“Normal People:” Book vs. TV Show

By Nicole Mattson

Normal People is a story worth knowing. Written in 2018 by Sally Rooney, it explores the tumultuous relationship between Marianne and Connell, two Irish students who go through high school and college together. After becoming a New York Times Best Seller, it became a television show on Hulu that premiered at the end of April. I first heard about it when it was featured in model Kaia Gerber’s Instagram Live book club, where actors Daisy Edgar-Jones and Paul Mescal (who are Marianne and Connell in the show, respectively) made an appearance to discuss the show. Both the book and the show are riveting and ultimately it is your preference whether or not you want to read it and visualize the story yourself, or watch how it is portrayed on the screen.

What is it about?

Marianne and Connell are two people who come from different backgrounds and have different social lives. Their story begins in 2011. In the town of Sligo, Ireland, their lives merge through their parents’ connection. The story starts off during the end of high school and goes until the end of college at Trinity College in Dublin. They have an on-again-off-again relationship throughout the book/show but they always remain friends. Readers and viewers can expect to see Marianne and Connell grow over time and how they adapt to each other despite their differences. 

The Book:

Reading the book went by quickly. It was difficult to put down since it was fun to read and easy to comprehend. Unlike the television series, the reader can experience the inner thoughts of Marianne and Connell, especially with their relationships with other people; Marianne has a terrible relationship with her older brother and mother, and Connell has a close relationship with his mother and a complicated relationship with his friends. It can also be easy to read over certain parts of the story that tie it together; for example, Marianne dealing with her aloof mother and talking about her father’s death is better experienced by seeing. However, reading can help experience events in the book in a creative way. Imagining what the lecture halls, apartments, and even parties are like can be fun, even if they end up being nothing like what the television show portrayed.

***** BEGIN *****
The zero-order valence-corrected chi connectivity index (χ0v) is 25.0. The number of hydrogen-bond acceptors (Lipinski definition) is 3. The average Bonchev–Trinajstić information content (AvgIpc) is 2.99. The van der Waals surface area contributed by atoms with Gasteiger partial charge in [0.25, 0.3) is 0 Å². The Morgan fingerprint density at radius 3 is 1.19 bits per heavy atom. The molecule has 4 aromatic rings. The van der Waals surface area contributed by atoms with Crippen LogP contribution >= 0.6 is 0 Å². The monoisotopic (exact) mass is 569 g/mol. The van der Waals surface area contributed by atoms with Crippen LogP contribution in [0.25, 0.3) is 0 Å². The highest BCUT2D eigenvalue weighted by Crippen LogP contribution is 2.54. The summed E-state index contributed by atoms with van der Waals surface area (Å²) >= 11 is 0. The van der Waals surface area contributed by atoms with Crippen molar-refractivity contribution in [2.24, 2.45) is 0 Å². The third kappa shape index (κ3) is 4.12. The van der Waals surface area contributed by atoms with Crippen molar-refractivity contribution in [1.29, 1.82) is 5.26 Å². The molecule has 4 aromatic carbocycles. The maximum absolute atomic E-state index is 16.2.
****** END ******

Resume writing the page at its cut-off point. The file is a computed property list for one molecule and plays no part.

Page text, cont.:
The Show:

The TV show showed how different perspectives can be. As a college student in the United States, it can be difficult to visualize both high school and college life in Ireland. For example, colleges in the U.S. are based around a central campus, and colleges in Ireland are more centered around the city. The buildings featured in the show were older than I expected and looked more classic, and the apartments were different than I could have imagined. Certain scenes provoked emotion that I otherwise would not have known by reading the book. When Marianne is talking with Connell at the coffee shop, the camera and background add power to their conversation, and seeing characters cry, as sad as it sounds, adds more emotion to the story and makes me think more deeply about the things happening in the show. Both actors, Daisy Edgar-Jones portraying Marianne and Paul Mescal portraying Connell, did a lovely job and it was better than I could ever imagine, since it felt so real. Not to mention that the show has great music choices throughout the episodes; I forgot about Imogen Heap’s “Hide and Seek”, along with music by Kanye West, Frank Ocean, and Selena Gomez. I also discovered new music such as “Everything I Am is Yours” by Villagers, an indie Irish band. The combination of the cinematography, music, dramatic pauses, and actors transported me to a different story than I experienced reading the book. It felt so familiar yet so different at the same time.

So… which is better: the book or the television show?

Overall, it is your preference whether you want to read the book or watch the television series on Hulu. Both offer a beautiful story about friendship in different ways, but you will not be disappointed with either option. Throughout the last month in what seems to be a never-ending pandemic, Normal People has kept my mind off of what has been happening. If you want my opinion though? I would say the book was easier to get through, and perhaps it was because I read the book first and by the time I watched the television series, I already knew the story. This is not to say, however, that the show was bad; the cinematography in the show enhanced the characters and scenery and is a high-quality show. Sally Rooney is a talented author, and Lenny Abrahamson and Hettie Macdonald are brilliant directors that brought the story to life.

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